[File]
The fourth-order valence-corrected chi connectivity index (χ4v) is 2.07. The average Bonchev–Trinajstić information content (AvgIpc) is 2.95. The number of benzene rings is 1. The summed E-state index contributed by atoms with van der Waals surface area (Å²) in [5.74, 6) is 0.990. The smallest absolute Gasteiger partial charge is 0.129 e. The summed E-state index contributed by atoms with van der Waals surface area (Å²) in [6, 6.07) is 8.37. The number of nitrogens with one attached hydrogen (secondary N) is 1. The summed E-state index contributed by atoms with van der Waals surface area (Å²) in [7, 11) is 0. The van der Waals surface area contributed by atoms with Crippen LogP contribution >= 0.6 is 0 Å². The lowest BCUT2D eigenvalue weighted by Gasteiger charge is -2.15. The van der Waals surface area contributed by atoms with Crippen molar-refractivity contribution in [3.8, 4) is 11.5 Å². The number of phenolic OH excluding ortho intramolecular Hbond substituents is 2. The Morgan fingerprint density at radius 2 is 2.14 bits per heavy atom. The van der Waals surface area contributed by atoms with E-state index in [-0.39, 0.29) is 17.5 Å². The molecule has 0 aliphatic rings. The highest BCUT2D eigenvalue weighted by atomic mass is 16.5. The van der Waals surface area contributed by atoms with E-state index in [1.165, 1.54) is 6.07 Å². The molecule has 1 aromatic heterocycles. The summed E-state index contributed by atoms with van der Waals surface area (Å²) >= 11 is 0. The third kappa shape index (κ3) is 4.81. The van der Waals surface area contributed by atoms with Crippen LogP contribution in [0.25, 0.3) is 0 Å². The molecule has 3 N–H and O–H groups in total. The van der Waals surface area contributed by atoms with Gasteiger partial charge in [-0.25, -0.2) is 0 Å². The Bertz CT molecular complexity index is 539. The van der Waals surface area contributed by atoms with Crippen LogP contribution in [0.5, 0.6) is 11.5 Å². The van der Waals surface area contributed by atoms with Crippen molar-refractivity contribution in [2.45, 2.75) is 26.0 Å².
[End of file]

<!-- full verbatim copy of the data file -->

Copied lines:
The fourth-order valence-corrected chi connectivity index (χ4v) is 2.07. The average Bonchev–Trinajstić information content (AvgIpc) is 2.95. The number of benzene rings is 1. The summed E-state index contributed by atoms with van der Waals surface area (Å²) in [5.74, 6) is 0.990. The smallest absolute Gasteiger partial charge is 0.129 e. The summed E-state index contributed by atoms with van der Waals surface area (Å²) in [6, 6.07) is 8.37. The number of nitrogens with one attached hydrogen (secondary N) is 1. The summed E-state index contributed by atoms with van der Waals surface area (Å²) in [7, 11) is 0. The van der Waals surface area contributed by atoms with Crippen LogP contribution >= 0.6 is 0 Å². The lowest BCUT2D eigenvalue weighted by Gasteiger charge is -2.15. The van der Waals surface area contributed by atoms with Crippen molar-refractivity contribution in [3.8, 4) is 11.5 Å². The number of phenolic OH excluding ortho intramolecular Hbond substituents is 2. The Morgan fingerprint density at radius 2 is 2.14 bits per heavy atom. The van der Waals surface area contributed by atoms with E-state index in [-0.39, 0.29) is 17.5 Å². The molecule has 0 aliphatic rings. The highest BCUT2D eigenvalue weighted by atomic mass is 16.5. The van der Waals surface area contributed by atoms with E-state index in [1.165, 1.54) is 6.07 Å². The molecule has 1 aromatic heterocycles. The summed E-state index contributed by atoms with van der Waals surface area (Å²) >= 11 is 0. The third kappa shape index (κ3) is 4.81. The van der Waals surface area contributed by atoms with Crippen LogP contribution in [0.25, 0.3) is 0 Å². The molecule has 3 N–H and O–H groups in total. The van der Waals surface area contributed by atoms with Gasteiger partial charge in [-0.25, -0.2) is 0 Å². The Bertz CT molecular complexity index is 539. The van der Waals surface area contributed by atoms with Crippen LogP contribution in [0.5, 0.6) is 11.5 Å². The van der Waals surface area contributed by atoms with Crippen molar-refractivity contribution in [2.45, 2.75) is 26.0 Å².